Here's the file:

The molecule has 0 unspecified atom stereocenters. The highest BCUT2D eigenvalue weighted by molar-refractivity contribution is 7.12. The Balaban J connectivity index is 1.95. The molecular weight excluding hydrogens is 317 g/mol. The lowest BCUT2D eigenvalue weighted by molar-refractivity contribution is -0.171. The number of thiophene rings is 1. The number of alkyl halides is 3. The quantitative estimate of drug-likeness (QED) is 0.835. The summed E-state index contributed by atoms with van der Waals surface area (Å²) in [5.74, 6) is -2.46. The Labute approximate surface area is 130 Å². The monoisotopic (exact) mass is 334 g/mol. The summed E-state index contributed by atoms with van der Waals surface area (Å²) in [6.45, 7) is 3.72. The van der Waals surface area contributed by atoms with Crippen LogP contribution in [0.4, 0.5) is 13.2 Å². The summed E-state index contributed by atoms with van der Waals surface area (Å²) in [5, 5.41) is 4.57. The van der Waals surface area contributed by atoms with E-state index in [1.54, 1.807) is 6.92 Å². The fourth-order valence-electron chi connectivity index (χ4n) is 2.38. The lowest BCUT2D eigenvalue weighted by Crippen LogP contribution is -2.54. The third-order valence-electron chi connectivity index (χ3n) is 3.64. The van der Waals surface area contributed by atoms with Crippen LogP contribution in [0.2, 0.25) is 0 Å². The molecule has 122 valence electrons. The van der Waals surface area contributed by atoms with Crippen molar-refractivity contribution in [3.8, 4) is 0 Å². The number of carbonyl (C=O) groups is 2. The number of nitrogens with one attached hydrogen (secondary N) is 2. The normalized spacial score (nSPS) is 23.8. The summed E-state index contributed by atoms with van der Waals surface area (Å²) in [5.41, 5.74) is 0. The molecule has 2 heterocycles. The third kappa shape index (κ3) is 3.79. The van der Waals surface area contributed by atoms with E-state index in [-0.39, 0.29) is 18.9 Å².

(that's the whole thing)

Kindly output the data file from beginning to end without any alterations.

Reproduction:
The molecule has 0 unspecified atom stereocenters. The highest BCUT2D eigenvalue weighted by molar-refractivity contribution is 7.12. The Balaban J connectivity index is 1.95. The molecular weight excluding hydrogens is 317 g/mol. The lowest BCUT2D eigenvalue weighted by molar-refractivity contribution is -0.171. The number of thiophene rings is 1. The number of alkyl halides is 3. The quantitative estimate of drug-likeness (QED) is 0.835. The summed E-state index contributed by atoms with van der Waals surface area (Å²) in [5.74, 6) is -2.46. The Labute approximate surface area is 130 Å². The monoisotopic (exact) mass is 334 g/mol. The summed E-state index contributed by atoms with van der Waals surface area (Å²) in [6.45, 7) is 3.72. The van der Waals surface area contributed by atoms with Crippen LogP contribution in [0.4, 0.5) is 13.2 Å². The summed E-state index contributed by atoms with van der Waals surface area (Å²) in [5, 5.41) is 4.57. The van der Waals surface area contributed by atoms with E-state index in [1.54, 1.807) is 6.92 Å². The fourth-order valence-electron chi connectivity index (χ4n) is 2.38. The lowest BCUT2D eigenvalue weighted by Crippen LogP contribution is -2.54. The third-order valence-electron chi connectivity index (χ3n) is 3.64. The van der Waals surface area contributed by atoms with Crippen LogP contribution in [0.2, 0.25) is 0 Å². The molecule has 122 valence electrons. The van der Waals surface area contributed by atoms with Crippen molar-refractivity contribution in [3.8, 4) is 0 Å². The number of carbonyl (C=O) groups is 2. The number of nitrogens with one attached hydrogen (secondary N) is 2. The normalized spacial score (nSPS) is 23.8. The summed E-state index contributed by atoms with van der Waals surface area (Å²) in [5.41, 5.74) is 0. The molecule has 2 heterocycles. The third kappa shape index (κ3) is 3.79. The van der Waals surface area contributed by atoms with E-state index in [-0.39, 0.29) is 18.9 Å².